The recipe's from Dorie Greenspan. In her book, it's a rather elaborate cake topped with caramel and peanuts. What I did was bake the cake, then pour a layer of ganache to cover. And while you don't see it here, the cake then had a happy birthday written on it with a tube of "white chocolate writing icing". Of all the things I discovered on the London supermarket aisles, this little tube of icing is my favourite. Takes the hassle away from piping bags et al, tastes like real white chocolate and even works for people like me who can't ever write with a piping bag. You should get one too, and plan some surprise birthday parties. They are such fun!

Monday, March 18, 2013

Tahini cookies

Tahini cookies by Bombay Foodie

One of the first things I did when I got to London last year was seek out ingredients hard to find in India. Like tahini, the sesame seed paste used to make hummus. What I didn't realise though was that good hummus was equally easy to buy, practically at every supermarket and there was no need to fuss with making your own. Which is why the jar of tahini has been lurking in the cupboard ever since.

I decided to look up other uses for tahini, apart from hummus, and found it to be a good addition to cookies. Other bloggers advocated using tahini just like peanut butter and so these cookies came into being, adapted from multiple peanut butter and oatmeal cookie recipes.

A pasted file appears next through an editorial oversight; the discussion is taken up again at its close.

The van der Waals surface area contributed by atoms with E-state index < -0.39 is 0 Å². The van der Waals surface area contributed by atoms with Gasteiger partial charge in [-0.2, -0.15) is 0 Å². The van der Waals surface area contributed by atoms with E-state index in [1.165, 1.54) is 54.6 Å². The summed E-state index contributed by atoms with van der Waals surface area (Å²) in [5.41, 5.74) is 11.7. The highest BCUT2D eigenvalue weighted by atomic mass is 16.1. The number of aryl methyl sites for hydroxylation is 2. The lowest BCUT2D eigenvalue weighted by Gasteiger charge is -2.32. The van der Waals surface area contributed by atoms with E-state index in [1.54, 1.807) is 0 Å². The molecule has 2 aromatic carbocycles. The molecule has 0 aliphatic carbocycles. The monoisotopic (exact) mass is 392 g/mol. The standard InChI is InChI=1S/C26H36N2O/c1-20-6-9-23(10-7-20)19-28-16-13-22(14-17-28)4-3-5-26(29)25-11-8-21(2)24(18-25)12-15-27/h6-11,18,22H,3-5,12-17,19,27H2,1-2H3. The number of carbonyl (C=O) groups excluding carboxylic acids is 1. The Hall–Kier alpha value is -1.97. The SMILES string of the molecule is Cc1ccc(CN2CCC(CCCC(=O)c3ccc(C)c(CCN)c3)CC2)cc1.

First off, mix a cup of oats, 1/2 cup plain flour, 1/2 tsp cinnamon and 1/4 tsp baking soda. In another bowl, mix 60 grams softened butter with 1/4 cup tahini. Add 2/3 cup castor sugar, a tsp of vanilla extract and an egg. Mix with a whisk until everything is blended. Pour the flour mix from the first bowl into this one and stir to combine.

At this stage, I added about 1 1/2 cups of walnuts and raisins but feel free to add other dried berries or chocolate chips.

Drop the batter by the tablespoon on a baking sheet lined with parchment. Bake in an oven preheated to 170C for about 10-12 minutes until the cookies look set but are still a bit soft. Wait for a few minutes, then use a spatula to transfer the cookies to a cooling rack.

Sunday, March 10, 2013

Gozleme

Yesterday, I decided to make a trip out to Stoke Newington in North London, quite far away from my Central London home but known to have one of the best South Indian restaurants in the city. Coming from my part of town with Starbucks and Pret A Manger at every corner, the quaint and charming Stoke Newington blew me away. Tiny stores selling toys and mugs and pottery and not a single chain store in sight. I didn't know places like this still existed. The restaurant alas, was a lot less impressive and when I left, the bland food was still half uneaten, I still a little hungry.

Then I remembered a sign I'd seen from the bus on the way. Right opposite Newington Green, a tiny hole in the wall promising gozleme. I first heard of gozleme on Masterchef Australia last year when a Turkish contestant made them. I've been intrigued by this filled flat bread ever since but this was the first time I've seen it being advertised in an actual store.

So I got off the bus at the right stop and entered this little patisserie called Basak. They had shelves of cakes and desserts on display and right at the shop entrance, a woman sat rolling dough into pastry so thin and into a circle so big it was fascinating. She then put some fresh spinach and some feta cheese on one half of the pastry and folded the other half over to make a semi-circle. On to the hot pan, where the gozleme cooked until golden on both sides, getting brushed with either oil or butter on the way.